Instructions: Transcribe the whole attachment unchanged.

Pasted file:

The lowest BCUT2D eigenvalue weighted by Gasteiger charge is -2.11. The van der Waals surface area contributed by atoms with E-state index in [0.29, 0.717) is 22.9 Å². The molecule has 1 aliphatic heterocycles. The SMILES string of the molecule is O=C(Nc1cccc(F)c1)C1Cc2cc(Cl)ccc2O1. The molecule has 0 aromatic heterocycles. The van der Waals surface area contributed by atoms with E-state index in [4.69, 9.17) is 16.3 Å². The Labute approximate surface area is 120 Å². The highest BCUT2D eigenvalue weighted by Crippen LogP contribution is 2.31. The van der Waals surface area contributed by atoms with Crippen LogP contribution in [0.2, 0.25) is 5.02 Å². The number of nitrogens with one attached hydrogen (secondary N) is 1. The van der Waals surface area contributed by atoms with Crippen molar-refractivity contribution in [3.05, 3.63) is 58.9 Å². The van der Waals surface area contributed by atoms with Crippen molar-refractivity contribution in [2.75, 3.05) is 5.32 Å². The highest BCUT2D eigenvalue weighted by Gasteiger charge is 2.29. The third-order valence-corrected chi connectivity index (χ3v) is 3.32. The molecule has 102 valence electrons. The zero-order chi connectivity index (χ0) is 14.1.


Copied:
The lowest BCUT2D eigenvalue weighted by Gasteiger charge is -2.11. The van der Waals surface area contributed by atoms with E-state index in [0.29, 0.717) is 22.9 Å². The molecule has 1 aliphatic heterocycles. The SMILES string of the molecule is O=C(Nc1cccc(F)c1)C1Cc2cc(Cl)ccc2O1. The molecule has 0 aromatic heterocycles. The van der Waals surface area contributed by atoms with E-state index in [4.69, 9.17) is 16.3 Å². The Labute approximate surface area is 120 Å². The highest BCUT2D eigenvalue weighted by Crippen LogP contribution is 2.31. The van der Waals surface area contributed by atoms with Crippen LogP contribution in [0.2, 0.25) is 5.02 Å². The number of nitrogens with one attached hydrogen (secondary N) is 1. The van der Waals surface area contributed by atoms with Crippen molar-refractivity contribution in [3.05, 3.63) is 58.9 Å². The van der Waals surface area contributed by atoms with Crippen molar-refractivity contribution in [2.75, 3.05) is 5.32 Å². The highest BCUT2D eigenvalue weighted by Gasteiger charge is 2.29. The third-order valence-corrected chi connectivity index (χ3v) is 3.32. The molecule has 102 valence electrons. The zero-order chi connectivity index (χ0) is 14.1.